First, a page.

Meet the New Culinary Disruptors
Driven by a desire to create memorable experiences, a Ritz-Carlton chef and mixologist are shaking things up by putting creative spins on classic fare — reinventing beachside dining for a new era.
The Ritz-Carlton dining experience has long maintained a reputation for excellence. Whether feasting on classic filet and foie gras atop a white linen tablecloth or on seafood tacos and hand-crushed guacamole next to a white sand beach, the culinary offerings are consistently superb. In recent years, though, a new crop of chefs and mixologists are lending a fresh perspective to the restaurants and cocktail bars in its hotels and resorts around the globe. George Fistrovich, executive chef at The Ritz-Carlton, Naples, and Amba Lamb, head mixologist at The Ritz-Carlton, Grand Cayman, are two whose original ideas and passion are challenging the very traditional definition of upscale dining.
A Culinary Speakeasy on the Florida Coast
After a decades-long career in the culinary world that has taken him to seven countries over four continents, chef George Fistrovich came to The Ritz-Carlton, Naples in 2011. As the executive chef, Fistrovich oversees a 100-plus member culinary team, as well as eight restaurants, in-room dining, and catered events — all while maintaining a level of excellence at each. The chef insists on making as much in-house as possible, including bread, pickles, pasta, pastries and ice cream, and three years ago, he launched a program to grow hyper-local lettuce and micro greens on-property via a portable grow house, teaching himself to use the methods by watching YouTube videos of the process. Now, guests can sample the greens in the Little Gems or Caesar salad, or sprinkled over the fresh fish at coastal Italian restaurant Terrazza, among other restaurants on the property.
Recently, chef Fistrovich unveiled his latest project — one that exemplifies his spirit of innovation and commitment to delivering a memorable and unique experience to their guests. After Hurricane Irma swept through Florida, the chef was unexpectedly inspired to build a brand-new dining concept that pushes the boundaries of a typical restaurant experience. The high winds downed several trees in an alley behind the resort’s pool deck, and instead of replanting, he got the idea to dig down a little further to create a pit for wood-fired roasting and grilling. He worked with his talented staff to transform the small area into Alley Kitchen. Now, visiting chefs bring their specialties to Naples for pop-up dinners, cooking alongside chef Fistrovich while diners are situated at tables around the open kitchen. The restaurant has hosted Giorgio Rapicavoli from Eating House in Miami, Rodrigo Carrasco from Bowie in Mexico City and Anthony Cole from Chatham Bars Inn — all serving dishes that take advantage of the open kitchen’s wood-fired grill and oven, like pit-roasted beets with local honey, grilled whole lobster and so much more.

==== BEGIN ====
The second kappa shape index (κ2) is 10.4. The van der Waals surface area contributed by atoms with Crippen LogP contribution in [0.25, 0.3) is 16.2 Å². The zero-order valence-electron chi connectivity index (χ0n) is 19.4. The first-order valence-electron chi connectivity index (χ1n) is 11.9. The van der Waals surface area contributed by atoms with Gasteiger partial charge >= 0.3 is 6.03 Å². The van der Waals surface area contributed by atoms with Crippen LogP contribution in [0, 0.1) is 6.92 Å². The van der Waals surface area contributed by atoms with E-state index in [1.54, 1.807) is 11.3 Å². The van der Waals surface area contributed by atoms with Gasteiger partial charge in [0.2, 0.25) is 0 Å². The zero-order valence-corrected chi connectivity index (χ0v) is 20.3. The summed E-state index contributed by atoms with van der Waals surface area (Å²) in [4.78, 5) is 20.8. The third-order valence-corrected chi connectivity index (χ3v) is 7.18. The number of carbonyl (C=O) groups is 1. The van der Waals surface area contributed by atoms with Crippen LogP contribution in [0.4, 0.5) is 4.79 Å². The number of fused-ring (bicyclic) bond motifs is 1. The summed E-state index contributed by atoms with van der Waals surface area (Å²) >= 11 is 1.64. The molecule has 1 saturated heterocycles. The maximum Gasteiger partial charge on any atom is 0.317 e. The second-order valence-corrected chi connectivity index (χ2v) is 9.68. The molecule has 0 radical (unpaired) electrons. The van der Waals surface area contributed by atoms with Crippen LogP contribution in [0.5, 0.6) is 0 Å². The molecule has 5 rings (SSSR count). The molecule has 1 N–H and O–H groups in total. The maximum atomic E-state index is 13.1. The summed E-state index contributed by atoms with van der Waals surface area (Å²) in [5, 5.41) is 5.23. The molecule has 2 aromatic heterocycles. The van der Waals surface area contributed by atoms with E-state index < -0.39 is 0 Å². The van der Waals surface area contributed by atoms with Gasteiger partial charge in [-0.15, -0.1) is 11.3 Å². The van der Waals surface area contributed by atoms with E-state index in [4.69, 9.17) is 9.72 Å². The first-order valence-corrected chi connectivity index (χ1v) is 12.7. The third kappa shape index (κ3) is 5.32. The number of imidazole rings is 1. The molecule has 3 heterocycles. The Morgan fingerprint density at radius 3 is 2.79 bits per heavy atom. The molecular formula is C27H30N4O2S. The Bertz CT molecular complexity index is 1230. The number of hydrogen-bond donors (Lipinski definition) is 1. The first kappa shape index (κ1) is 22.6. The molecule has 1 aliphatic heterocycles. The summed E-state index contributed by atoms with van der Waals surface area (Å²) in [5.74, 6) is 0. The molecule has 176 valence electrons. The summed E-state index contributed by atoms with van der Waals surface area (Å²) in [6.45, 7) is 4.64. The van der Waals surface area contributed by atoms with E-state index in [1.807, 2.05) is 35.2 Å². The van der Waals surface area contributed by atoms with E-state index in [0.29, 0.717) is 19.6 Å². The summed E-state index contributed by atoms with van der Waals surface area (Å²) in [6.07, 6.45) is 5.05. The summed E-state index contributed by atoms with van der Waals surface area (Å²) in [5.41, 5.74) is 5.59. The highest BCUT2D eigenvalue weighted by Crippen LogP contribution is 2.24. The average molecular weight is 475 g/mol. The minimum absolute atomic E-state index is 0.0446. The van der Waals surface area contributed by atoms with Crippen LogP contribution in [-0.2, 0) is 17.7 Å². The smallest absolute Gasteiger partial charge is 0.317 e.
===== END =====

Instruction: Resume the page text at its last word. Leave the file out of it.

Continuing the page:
The chef creates these culinary experiences as a way to bring The Ritz-Carlton ethos directly to the table. “I was recently watching a rerun from Anthony Bourdain No Reservations, and [chef] Marco Pierre White said it best: ‘Out of the top three reasons a guest comes out to eat is No. 1: destination; No. 2: service; and No. 3: food,’” he says. “At Alley Kitchen, our goal is to provide all three.”
Re-imagining the Tropical, Beachside Cocktail
Due south, at The Ritz-Carlton, Grand Cayman, Amba Lamb is proving that guests also come for the cocktails. The head mixologist hails from New Zealand, where she studied electrical technology with the intention of joining the New Zealand Air Force. Fate intervened when the county discontinued its fleet of fighter jets, and instead, she traveled and embarked on a new career.
Over four years after joining The Ritz-Carlton, Grand Cayman, Lamb has played a pivotal role in changing the face of the beverage scene, in part, by challenging what defines a traditional tropical cocktail. “When I started, we were definitely weighted towards the more generic tropical drinks,” says Lamb. “Things have changed a lot in favor of more fresh and local products, and away from heavy and sweet drinks. A light refreshing Cucumber Collins by the pool can be even better than a heavy strawberry daiquiri — and a rum old fashioned before dinner is magic.”
The award-winning mixologist is also a certified sommelier, and has earned certifications in beer, sake and spirits. (She says tea education is next.) While she’s traveled extensively — 87 countries and counting — Lamb maintains that both the brand and its location are special. “We have staff from all around the world, so that diversity is extremely valuable for new ideas and even for ideas with flavors,” she says. “We have some great local farmers and artisans that we can work with, they often bring us new produce to play with, last week it was huge, ripe jackfruit. Delicious!”
What unites Lamb and Fistrovich, as well as countless other talented chefs, bartenders, bakers, and more culinary professionals, is the desire to create a distinctive experience for their guests.
“In the world we live in, continuous innovation and lasting inspiration is key. Our legacy is to be the best, and the mark is constantly shifting, so we need to be the ones who set the trends to give our guest everything we have to enhance all three,” says chef Fistrovich. “Alley Kitchen gives our chefs on property freedom to cook in a nonconventional way, and the guest an unconventional venue to receive an authentic Ritz-Carlton experience completely different than expected. This is how memories are created, through the unexpected.”